MySpace and MTV are joining forces in a bid to make money from pirated videos.

The two companies are working with Auditude, a start-up firm that has developed technology that can identify any video which has been uploaded to the MySpace by someone other than the copyright owner, and allow the content owner to insert ads in the video, the companies said.

The Auditude tool can be used to add information to a video clip, along with ecommerce links providing opportunities to buy expanded clips or merchandise related to the content.

"Auditude is opening the floodgates for users to program video on MySpace and ensure copyright holders get paid," Jeff Berman, president of marketing and sales at MySpace, said.

"In one fell swoop, Auditude and its partners are empowering consumers and building a better business model."

The stakes have been high in the battle between media companies like Viacom and sites like YouTube that provide a home for user-uploaded online videos. In March 2007, Viacom filed a $1bn (£630m) lawsuit against YouTube's parent company Google, contending that videos shown on the site infringed on its patents.

Rick Turoczy, a blogger at Read Write Web, noted that the partnership could prompt content owners to stop efforts to halt the posting of clips from their television shows online.

"[The partnership] might have those content owners changing their tune - and actually encouraging people to upload all the content they want," he added.

"With Auditude, MTV Networks will be able to identify practically any of their content on MySpace - so long as Auditude has a record of it - without relying on user-generated keywords or tags. Once identified, the MySpace-hosted MTV content becomes an advertising platform for MTV," Turoczy said.

NEXT PAGE: Identifying content ensures MTV can extend its reach

MySpace and MTV are joining forces in a bid to make money from pirated videos.

While Auditude's technology isn't new, its application of it is, Turoczy added.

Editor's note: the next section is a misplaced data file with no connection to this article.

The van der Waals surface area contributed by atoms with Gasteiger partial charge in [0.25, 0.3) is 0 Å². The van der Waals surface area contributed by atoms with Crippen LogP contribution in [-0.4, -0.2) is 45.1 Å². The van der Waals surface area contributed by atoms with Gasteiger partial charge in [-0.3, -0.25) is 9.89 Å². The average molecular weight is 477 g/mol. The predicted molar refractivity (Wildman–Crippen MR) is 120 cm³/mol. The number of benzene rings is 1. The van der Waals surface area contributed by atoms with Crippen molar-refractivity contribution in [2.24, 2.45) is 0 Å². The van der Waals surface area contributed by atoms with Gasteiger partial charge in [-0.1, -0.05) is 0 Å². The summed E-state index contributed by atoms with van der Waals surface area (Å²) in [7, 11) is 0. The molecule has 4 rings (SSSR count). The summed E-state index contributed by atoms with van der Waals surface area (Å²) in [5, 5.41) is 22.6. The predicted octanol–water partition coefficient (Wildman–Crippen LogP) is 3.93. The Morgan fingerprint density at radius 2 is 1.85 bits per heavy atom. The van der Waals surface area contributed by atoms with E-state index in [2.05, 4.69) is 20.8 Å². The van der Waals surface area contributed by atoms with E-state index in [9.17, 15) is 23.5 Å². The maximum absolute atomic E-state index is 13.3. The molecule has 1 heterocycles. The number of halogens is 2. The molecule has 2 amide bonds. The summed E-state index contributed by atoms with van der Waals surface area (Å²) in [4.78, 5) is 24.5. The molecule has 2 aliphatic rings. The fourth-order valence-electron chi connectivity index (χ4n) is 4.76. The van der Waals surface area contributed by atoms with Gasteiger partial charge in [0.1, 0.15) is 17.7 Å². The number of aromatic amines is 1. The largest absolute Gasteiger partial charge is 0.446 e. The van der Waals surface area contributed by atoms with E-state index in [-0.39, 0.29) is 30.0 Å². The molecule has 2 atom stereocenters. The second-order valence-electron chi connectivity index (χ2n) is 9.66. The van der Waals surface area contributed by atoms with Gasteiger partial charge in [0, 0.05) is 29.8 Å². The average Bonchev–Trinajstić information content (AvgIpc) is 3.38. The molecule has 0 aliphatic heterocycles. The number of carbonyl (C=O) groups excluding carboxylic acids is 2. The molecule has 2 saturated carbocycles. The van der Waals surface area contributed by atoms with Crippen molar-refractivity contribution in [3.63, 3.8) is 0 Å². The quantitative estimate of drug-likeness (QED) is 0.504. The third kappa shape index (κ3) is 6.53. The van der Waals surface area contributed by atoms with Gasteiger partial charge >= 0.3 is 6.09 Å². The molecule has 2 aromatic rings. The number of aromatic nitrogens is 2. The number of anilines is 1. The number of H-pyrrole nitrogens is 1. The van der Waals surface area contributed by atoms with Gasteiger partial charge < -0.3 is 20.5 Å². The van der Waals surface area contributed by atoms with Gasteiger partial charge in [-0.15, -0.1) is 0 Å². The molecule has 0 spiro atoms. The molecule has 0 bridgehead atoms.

"In the past, content owners have used identification methods as a means of identifying unauthorised content for the sake of calling out the attack dogs and sending take-down notices," Turoczy noted.

"The Auditude solution takes exactly the opposite tack: identifying content as a means to extend MTV Networks' reach with the MySpace audience. It's an incredibly innovative way to embrace the behaviour of today's web users while giving something back to the content owners."

He went on to note that the Auditude tool also provides detailed viewing metrics and click-thru data metrics to content owners, which has been hard to come by for online video.

"MTV Networks also gains the ability to compare those MySpace findings with the information they have about television viewers and people who access MTV Networks' content through authorised distribution channels," he said.

"For an industry that lives and dies by audience analysis, this new windfall of data - from a previously untapped resource - is a veritable metrics gold mine, certain to provide reams of reports and analysis in the short term. In the long term, it could change how - and where - MTV Networks' programming is released and distributed."

Jason Kincaid, a blogger at TechCrunch, added that after years of being told not to upload these videos, users may be hesitant at first to warm to a new policy.

"But if it catches on (and it probably will), expect to see content owners flock to form partnerships with MySpace - there isn't currently another video platform out there that is able to identify and monetise content this effectively," Kincaid added.

"We'll probably also see the Auditude platform implemented elsewhere as other sites try to catch up."